“I’ve come back to help you.” Bobby said.
“You’re a good boy, and I wish you could help. But it seems the robots have progressed quicker than I had expected. They’ve planned their attack on the town to take place at dawn. I blame myself for being so foolish. I thought if I could salvage some of my work I’d…but it’s too late.”
Heavy footsteps approached down the hall and the door to the office was flung open. R-1 entered while a dozen or more robots stood waiting in the hall.
“Who have you told of our plan?” R-1 said to Bobby.
“He’s a wizard!” The white-haired man shouted.
“But our data files…”
“I was wrong. He’s proven himself to have magic powers.”
“But our data files compute magic as a fiction created…”
“I was wrong!” The white-haired man yelled. “His power is to be feared.”
“If this is true, we must change the calculations of our planned attack.” R-1 said.
“Yes, I know.” The white-haired man said, confident he had given himself some much needed time to figure out a way of stopping the mayhem before it began.
“Let us see these powers!” A robot shouted form the hallway.
“I’ve seen them.” The white-haired man said. “Believe me, they are awe inspiring.”
“I will believe nothing until I view it for myself.” R-1 said. “Now prove you are a wizard, child.”
Finally, Bobby was given the chance he had been waiting for. Stepping into the middle of the room so that R-1 and the robots in the hall could get a good look at him, Bobby reached in his pocket and pulled out a quarter. Placing it between the tips of the thumb and middle finger of his right hand, Bobby held the coin up high for everyone to see. Reaching with his left hand to grab the coin, Bobby executed the French Drop (palming the coin in his right hand while pretending to grab it with his left hand), then quickly put his right hand still holding the coin back into his pocket while dramatically holding his closed left fist high above his head.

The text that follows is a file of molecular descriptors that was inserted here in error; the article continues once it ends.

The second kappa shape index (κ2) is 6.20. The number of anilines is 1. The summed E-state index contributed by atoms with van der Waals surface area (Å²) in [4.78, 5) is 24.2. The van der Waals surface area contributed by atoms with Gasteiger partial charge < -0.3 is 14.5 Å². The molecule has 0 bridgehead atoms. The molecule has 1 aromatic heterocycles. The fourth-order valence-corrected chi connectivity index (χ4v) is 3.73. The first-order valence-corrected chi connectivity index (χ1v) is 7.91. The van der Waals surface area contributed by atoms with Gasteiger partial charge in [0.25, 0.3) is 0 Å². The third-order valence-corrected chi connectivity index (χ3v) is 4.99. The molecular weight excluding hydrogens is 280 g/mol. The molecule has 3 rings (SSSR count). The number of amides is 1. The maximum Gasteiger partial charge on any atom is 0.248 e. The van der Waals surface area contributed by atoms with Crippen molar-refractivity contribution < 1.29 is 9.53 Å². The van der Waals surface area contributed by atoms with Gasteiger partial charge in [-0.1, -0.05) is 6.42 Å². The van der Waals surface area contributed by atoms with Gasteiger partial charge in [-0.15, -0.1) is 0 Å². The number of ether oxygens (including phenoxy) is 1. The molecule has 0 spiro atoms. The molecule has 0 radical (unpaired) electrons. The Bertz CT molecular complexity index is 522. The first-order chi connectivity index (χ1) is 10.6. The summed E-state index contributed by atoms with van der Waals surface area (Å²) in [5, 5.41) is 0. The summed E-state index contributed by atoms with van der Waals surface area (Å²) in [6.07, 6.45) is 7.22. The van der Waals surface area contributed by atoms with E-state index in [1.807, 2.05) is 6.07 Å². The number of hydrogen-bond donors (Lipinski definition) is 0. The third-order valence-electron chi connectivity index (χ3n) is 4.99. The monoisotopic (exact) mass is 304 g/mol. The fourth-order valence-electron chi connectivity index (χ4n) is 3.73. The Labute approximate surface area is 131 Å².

“I shall know make the coin in my left hand…disappear.”
Bobby waved his arm back and forth then slowly opened his fist to show the empty hand. The robots in the hall began taking steps backwards away from the sight their programmed minds couldn’t process. R-1 was more skeptical.
“Do it again.” R-1 said.
“I never do a spell twice for the same audience.” Bobby said.
Walking to the desk, Bobby picked up a pencil from off the piles of papers. While he had his back towards the robots, Bobby slid the loop of the invisible thread around his finger and the other end he quickly tied around the pencil. The white-haired man could see what Bobby was doing and knew the string would be to thin for the robots’ artificial sensors to detect. Bobby turned around and faced the robots, the pencil between his hands. Slowly he spread his hands apart and the pencil appeared to float in midair. R-1 backed out of the room and into the hallway with the other robots. The door slammed shut and within moments welding could be heard taking place in the hall.
“They’re sealing us in!” The white-haired man said.
Bobby stuck out his chest.
“I told you I was a wizard.”

Using a screwdriver, Bobby removed the final screw that held the metal screen onto the vent. Bobby stood on a pile of books on a chair on the desk; below, the white-haired man spotted him as best as he could. With the screen off, Bobby pulled himself up into the air duct. With some difficulty he turned around in the small space and looked down at the white-haired man.
“I told you I would fit.” Bobby said. “So you don’t want me to get the cops?”
“Not right away; your display of wizardry really threw them for a loop. I can only guess how it will affect their plans, but I’m certain it will delay their attack. Now go home and don’t come back. You’re too young to get hurt trying to help me with my problems.”